Since the beginning of the COVID pandemic, many parts our lives have migrated online. We’re using Zoom video calls, WhatsApp group chats, iCloud and Instagram to keep in touch with our loved ones and to work from home. This technology has been an incredible benefit at a time when the circumstances of the world have kept us apart.
Unfortunately, the same technologies that keep us connected are increasingly being used as tools for harassment, stalking and other forms of abuse. The United Nations has documented an increase in technology-facilitated gender-based violence during the pandemic in its 2021 report The Shadow Pandemic.
We’ve seen instances of “Zoom bombing,” in which uninvited guests have interrupted virtual meetings with racist or sexually explicit abuse. Reports of “revenge porn” to the U.K. Revenge Porn Helpline and the eSafety Commissioner in Australia have significantly increased. And in 2020, Statistics Canada reported a rise in police reports of crimes in digital spaces, including the non-consensual distribution of intimate images, uttering threats, child pornography, criminal harassment and indecent or harassing communications.
Technology-facilitated gender-based violence is a relatively new phenomenon. It includes a wide variety of behaviour, ranging from the non-consensual distribution of intimate images (sometimes called “revenge porn”), to cyberstalking and online harassment. It can include hate speech, as well as rape and death threats, impersonation, trolling, sexual extortion, voyeurism and doxing (publishing someone’s personal information online without their consent).
Various technologies are used for multiple forms of abuse. “Smart home” technology has been secretly used by abusers to eavesdrop on women, and in some cases, torment them by changing the temperature of their homes or unexpectedly blaring music from their smart home speakers. Similarly, “stalkerware” technology is used to track women’s text messages and GPS locations.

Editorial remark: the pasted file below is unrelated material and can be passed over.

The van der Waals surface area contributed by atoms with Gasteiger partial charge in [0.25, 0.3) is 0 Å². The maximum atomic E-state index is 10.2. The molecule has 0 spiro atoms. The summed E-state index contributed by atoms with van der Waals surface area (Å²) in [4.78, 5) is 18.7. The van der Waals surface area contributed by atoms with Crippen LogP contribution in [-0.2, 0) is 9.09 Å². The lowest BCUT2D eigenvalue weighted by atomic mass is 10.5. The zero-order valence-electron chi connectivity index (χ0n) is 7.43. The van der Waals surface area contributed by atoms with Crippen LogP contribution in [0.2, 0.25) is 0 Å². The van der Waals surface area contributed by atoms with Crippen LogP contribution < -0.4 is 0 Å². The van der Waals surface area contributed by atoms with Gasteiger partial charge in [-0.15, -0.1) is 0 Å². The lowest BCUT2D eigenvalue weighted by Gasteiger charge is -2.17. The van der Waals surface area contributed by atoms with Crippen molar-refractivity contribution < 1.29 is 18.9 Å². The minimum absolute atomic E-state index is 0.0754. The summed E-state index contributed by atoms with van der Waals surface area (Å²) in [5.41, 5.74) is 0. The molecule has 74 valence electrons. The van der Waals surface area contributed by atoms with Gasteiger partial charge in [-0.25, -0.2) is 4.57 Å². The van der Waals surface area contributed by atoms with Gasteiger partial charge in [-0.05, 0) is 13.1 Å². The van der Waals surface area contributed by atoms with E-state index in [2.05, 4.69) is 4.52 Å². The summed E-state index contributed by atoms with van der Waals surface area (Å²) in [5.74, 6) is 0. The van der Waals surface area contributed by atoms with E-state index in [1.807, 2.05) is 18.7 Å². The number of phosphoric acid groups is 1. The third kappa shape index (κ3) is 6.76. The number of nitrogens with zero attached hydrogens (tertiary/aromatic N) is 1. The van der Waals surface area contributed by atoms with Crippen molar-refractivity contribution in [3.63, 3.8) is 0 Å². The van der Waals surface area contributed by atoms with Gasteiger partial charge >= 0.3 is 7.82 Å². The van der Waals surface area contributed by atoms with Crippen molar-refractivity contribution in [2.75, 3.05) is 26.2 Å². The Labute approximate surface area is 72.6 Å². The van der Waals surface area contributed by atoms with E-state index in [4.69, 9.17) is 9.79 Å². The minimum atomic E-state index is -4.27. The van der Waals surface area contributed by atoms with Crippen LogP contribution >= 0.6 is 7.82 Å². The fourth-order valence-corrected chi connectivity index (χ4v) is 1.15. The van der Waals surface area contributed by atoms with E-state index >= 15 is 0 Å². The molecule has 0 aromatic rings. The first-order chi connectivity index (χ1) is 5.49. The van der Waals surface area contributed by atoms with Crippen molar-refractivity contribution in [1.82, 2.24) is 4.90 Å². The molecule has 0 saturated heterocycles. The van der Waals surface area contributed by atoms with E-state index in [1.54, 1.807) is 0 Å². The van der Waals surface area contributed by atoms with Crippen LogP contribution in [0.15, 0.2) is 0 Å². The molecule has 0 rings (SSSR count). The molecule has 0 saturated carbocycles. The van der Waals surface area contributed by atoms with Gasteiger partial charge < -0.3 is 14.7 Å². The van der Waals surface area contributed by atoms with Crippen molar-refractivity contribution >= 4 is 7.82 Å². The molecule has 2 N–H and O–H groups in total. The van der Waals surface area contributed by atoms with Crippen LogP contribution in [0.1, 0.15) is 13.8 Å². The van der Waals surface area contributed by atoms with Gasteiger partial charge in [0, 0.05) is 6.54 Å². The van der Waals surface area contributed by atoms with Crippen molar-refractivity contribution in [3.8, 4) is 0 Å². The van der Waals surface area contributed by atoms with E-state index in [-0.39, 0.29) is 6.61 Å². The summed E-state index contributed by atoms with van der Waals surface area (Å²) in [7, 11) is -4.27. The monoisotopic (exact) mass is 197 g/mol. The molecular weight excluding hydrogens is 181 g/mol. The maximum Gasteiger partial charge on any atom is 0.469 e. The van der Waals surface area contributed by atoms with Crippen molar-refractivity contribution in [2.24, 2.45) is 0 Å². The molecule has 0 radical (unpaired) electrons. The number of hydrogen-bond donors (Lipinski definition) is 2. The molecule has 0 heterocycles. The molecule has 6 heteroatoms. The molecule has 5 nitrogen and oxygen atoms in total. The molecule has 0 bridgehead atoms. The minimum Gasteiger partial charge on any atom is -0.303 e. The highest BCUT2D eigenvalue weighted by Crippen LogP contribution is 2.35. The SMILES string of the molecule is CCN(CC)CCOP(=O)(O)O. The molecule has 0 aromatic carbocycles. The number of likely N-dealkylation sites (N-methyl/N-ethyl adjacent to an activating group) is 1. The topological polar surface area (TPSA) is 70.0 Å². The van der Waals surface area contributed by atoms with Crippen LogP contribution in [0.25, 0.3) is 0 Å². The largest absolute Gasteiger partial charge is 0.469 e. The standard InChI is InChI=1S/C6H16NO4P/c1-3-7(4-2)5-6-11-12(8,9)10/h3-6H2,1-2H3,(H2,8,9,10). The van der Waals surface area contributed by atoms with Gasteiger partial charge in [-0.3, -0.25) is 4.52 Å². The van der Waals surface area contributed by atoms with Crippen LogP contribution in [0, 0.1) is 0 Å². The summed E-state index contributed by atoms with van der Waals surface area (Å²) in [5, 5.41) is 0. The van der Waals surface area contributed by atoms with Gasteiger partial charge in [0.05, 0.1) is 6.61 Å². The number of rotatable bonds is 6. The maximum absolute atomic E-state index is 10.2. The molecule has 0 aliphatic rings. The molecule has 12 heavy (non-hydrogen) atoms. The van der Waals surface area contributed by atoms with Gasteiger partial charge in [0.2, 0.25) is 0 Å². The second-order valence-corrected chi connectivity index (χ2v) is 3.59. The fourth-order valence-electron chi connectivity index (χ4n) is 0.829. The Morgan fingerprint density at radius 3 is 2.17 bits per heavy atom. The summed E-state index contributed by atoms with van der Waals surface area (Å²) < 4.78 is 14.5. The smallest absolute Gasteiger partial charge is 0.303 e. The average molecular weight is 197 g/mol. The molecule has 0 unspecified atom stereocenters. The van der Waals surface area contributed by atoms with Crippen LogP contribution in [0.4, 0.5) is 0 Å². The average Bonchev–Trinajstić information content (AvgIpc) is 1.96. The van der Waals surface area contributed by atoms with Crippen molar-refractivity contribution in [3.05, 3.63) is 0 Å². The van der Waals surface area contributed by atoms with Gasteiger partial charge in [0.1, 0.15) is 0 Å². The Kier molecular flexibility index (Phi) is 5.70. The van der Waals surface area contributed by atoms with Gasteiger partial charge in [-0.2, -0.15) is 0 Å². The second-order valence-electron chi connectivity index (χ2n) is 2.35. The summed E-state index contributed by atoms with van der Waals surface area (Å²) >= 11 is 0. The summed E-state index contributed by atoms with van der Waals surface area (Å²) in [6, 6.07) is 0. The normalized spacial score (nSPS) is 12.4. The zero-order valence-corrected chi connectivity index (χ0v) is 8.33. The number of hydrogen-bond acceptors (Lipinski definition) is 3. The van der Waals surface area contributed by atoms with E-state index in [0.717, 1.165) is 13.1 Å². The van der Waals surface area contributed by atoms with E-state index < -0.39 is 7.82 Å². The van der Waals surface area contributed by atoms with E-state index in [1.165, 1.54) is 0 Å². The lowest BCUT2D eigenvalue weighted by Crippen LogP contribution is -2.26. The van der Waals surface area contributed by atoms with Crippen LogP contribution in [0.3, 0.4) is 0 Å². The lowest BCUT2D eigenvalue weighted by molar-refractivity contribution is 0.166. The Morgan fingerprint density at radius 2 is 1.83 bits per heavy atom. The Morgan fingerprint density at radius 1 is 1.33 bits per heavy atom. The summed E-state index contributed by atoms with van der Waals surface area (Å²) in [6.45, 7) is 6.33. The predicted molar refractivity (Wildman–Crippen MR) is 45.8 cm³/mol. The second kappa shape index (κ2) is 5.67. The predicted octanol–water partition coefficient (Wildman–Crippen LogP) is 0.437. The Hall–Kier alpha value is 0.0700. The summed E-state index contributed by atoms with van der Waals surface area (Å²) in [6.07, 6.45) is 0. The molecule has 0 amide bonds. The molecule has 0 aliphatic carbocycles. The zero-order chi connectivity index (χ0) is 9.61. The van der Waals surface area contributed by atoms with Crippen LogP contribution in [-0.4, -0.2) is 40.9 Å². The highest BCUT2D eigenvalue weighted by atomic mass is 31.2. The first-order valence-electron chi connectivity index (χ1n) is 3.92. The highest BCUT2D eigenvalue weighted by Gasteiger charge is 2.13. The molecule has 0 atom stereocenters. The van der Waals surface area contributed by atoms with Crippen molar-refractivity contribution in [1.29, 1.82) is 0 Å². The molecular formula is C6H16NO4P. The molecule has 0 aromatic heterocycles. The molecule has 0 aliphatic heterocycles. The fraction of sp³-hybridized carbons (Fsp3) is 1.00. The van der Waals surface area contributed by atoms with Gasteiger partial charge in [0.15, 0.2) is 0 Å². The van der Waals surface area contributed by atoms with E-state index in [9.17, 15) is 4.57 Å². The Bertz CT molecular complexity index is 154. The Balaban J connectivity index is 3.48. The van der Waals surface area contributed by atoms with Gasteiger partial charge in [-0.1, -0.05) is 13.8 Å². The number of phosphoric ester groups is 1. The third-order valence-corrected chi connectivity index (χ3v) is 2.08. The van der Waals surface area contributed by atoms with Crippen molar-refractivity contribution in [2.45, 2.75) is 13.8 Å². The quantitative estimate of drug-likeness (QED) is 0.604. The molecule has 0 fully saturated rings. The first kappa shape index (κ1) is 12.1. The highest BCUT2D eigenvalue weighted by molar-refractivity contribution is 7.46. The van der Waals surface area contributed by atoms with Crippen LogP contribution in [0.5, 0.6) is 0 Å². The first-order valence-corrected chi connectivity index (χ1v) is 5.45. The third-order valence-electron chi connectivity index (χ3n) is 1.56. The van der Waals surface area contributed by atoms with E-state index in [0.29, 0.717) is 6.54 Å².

More commonly, social media is used to target women with hateful and sexist messages, including rape and death threats—particularly those in leadership positions and who are Black, Indigenous, women of colour or LGBTQ+. These forms of violence are a growing problem impacting women, girls, those who are non-binary, agender and gender variant worldwide. A soon-to-be published study by the Centre for International Governance Innovation on online gender-based violence surveyed people from 18 countries and found widespread reporting of such violence, particularly among members of the LGBTQ+ community.
Other international research, such as the Toxic Twitter report by Amnesty International and the Free to be Online? report by Plan International, documents how this abuse leads to the silencing of women and girls. When people face technology-facilitated gender- based violence, one of the most common responses is to engage less online, particularly on issues of gender and racial equality. This poses a serious social problem as the internet plays a central role in public dialogue, and all people should be free to share their views without risk of harassment, intimidation and violence.
Although a seemingly “novel” form of violence, technology-facilitated harassment and intimidation is simply a new manifestation of older forms of gender-based violence. Cynthia Khoo, author of the recent Women’s Legal Education and Action Fund (LEAF) report, Deplatforming Misogyny, notes that this form of violence is “part of the continuum of violence, abuse, and harassment that women and girls face in the world, regardless of technology.” Stalking, sexual exploitation and threats are all too familiar to survivors of gender-based violence.
Technology provides abusers with a new avenue to engage in these abusive behaviours. Unfortunately, there are some particularly invasive aspects to this form of violence that create greater risks. This is because technology can both amplify abuse and make such behaviour easier to conduct. Through text, email and social media, perpetrators easily obtain ongoing access to their targets. They can reach them day and night and the harassment and loss of privacy and security often feels relentless and unescapable. Because most people have some online presence, it is relatively easy for abusers to find information about their targets and track their activities. The ease of sharing information through apps, emails and social media—including direct messages (DMs)—has led to the spread of sexual images, as well as reputation-destroying lies, to a person’s personal contacts and beyond.